The further to the left or the right you move, the more your lens on life distorts.

Sunday, February 28, 2016


Self-described progressive, Hillary Clinton, and self styled democratic socialist, Bernie Sanders, are tripping over themselves declaring their support for a national $15.00 per hour minimum wage. After all, they insist it will help low wage workers and serve to crush income inequality. It's a wonderful progressive fantasy that is easy to sustain as long as the fantasy doesn't collide with real world economics. In Seattle, Washington, the fantasy is under attack.

A very progressive Seattle City Council voted in a $15.00 minimum wage last year, instituted in stages over a few years. The state of Washington has a minimum wage of $9.32 an hour, but Seattle's was mandated at $13.00 on January 1, 2016, rising to $15.00 on January 1, 2017. Gosh, that must be really great for high schoolers and the far-too-many college grads who now work minimum wage jobs as a result of the Obama economy.

Mark Perry analyzed the results of the $13.00 per hour mandate in Seattle:

Now that the first Seattle minimum wage increase has been in effect for more than ten months, and as local employers brace for the additional minimum wage hikes that will eventually increase their annual labor costs per full-time minimum wage worker by 61% and by a whopping $11,300 (from the increase in hourly labor costs from $9.32 to $15 an hour), are there any noticeable effects so far on the city’s labor market? Is Seattle’s radical experiment with the highest-ever minimum wage in US history serving as a “model for the rest of the nation to follow”? Or is Seattle serving as an “economic canary in the coal mine” for other cities and states (and the country) considering the “bold action” of imposing higher labor costs on employers by as much as $15,500 annually per full-time minimum wage workers if they enact legislation increasing the minimum wage from $7.25 to $15 an hour?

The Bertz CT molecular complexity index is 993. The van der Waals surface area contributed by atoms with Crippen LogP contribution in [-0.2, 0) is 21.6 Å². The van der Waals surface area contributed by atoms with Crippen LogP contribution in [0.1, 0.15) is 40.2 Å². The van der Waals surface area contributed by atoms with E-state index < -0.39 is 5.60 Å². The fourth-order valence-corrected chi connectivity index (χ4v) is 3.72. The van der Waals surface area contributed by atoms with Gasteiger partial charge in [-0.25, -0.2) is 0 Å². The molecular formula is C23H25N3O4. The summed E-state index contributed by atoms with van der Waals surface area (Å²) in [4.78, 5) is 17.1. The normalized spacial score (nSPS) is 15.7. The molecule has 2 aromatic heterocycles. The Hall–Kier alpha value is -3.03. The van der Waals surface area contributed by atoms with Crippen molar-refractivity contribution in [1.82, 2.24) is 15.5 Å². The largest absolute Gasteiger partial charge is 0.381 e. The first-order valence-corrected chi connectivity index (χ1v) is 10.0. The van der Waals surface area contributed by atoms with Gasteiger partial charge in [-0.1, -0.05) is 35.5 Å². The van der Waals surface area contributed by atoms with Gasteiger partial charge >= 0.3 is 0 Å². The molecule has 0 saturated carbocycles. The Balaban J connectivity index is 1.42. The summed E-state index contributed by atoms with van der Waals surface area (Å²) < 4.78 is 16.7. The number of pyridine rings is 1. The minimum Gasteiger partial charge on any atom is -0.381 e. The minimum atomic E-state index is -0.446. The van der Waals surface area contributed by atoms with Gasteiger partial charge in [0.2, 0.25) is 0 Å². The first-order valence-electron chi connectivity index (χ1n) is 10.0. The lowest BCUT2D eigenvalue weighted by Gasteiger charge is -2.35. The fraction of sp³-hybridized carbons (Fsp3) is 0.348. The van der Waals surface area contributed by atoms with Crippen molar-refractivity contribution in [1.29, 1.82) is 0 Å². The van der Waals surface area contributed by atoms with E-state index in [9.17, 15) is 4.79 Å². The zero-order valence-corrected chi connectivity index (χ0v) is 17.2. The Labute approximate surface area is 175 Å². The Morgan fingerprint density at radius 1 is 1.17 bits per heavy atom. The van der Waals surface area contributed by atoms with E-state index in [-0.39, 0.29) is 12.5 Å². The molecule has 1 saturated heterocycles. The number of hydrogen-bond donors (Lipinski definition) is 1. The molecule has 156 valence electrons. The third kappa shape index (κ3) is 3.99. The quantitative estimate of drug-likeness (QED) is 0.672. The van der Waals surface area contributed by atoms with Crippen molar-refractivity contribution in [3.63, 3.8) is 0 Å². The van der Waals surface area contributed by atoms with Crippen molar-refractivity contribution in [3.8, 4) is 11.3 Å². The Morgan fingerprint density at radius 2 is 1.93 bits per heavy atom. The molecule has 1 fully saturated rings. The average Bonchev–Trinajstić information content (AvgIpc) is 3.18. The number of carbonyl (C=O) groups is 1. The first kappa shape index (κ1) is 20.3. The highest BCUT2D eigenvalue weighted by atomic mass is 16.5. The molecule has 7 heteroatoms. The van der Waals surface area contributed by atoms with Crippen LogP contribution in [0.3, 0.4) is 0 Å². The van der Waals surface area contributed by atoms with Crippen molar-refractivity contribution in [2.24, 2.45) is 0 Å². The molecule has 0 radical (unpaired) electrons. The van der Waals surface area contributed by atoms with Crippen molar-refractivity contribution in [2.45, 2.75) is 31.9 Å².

Early evidence from the Bureau of Labor Statistics (BLS) on Seattle’s monthly employment, the number of unemployed workers, and the city’s unemployment rate through December 2015 suggest that since last April when the first minimum wage hike took effect: a) the city’s employment has fallen by more than 11,000, b) the number of unemployed workers has risen by nearly 5,000, and c) the city’s jobless rate has increased by more than 1 percentage point (all based on BLS’s “not seasonally adjusted basis”). Those figures are based on employment data for the city of Seattle only.
So ... the economic justice warriors have conducted an experiment that actually provides useful metrics for their ideas. Immediately following the initiation of their special minimum wage, Seattle has seen the "the biggest decline [in employment] over any 9 month period since between April and December 2009 period during the Great Recession." Boy, that's a testament ... oh wait, a drop? In employment? People lost jobs? Really? Who would have guessed?

Certainly not Hillary or Bernie who are either too stupid, too ideological, or too dishonest to recognize that government mandated wages that are out of step with the market do nothing for the poor or the lower middle class except ensure that they have fewer jobs to choose from or no job at all.

And the 11,000 Seattle residents who lost their jobs? They're just necessary collateral damage in the social justice wars.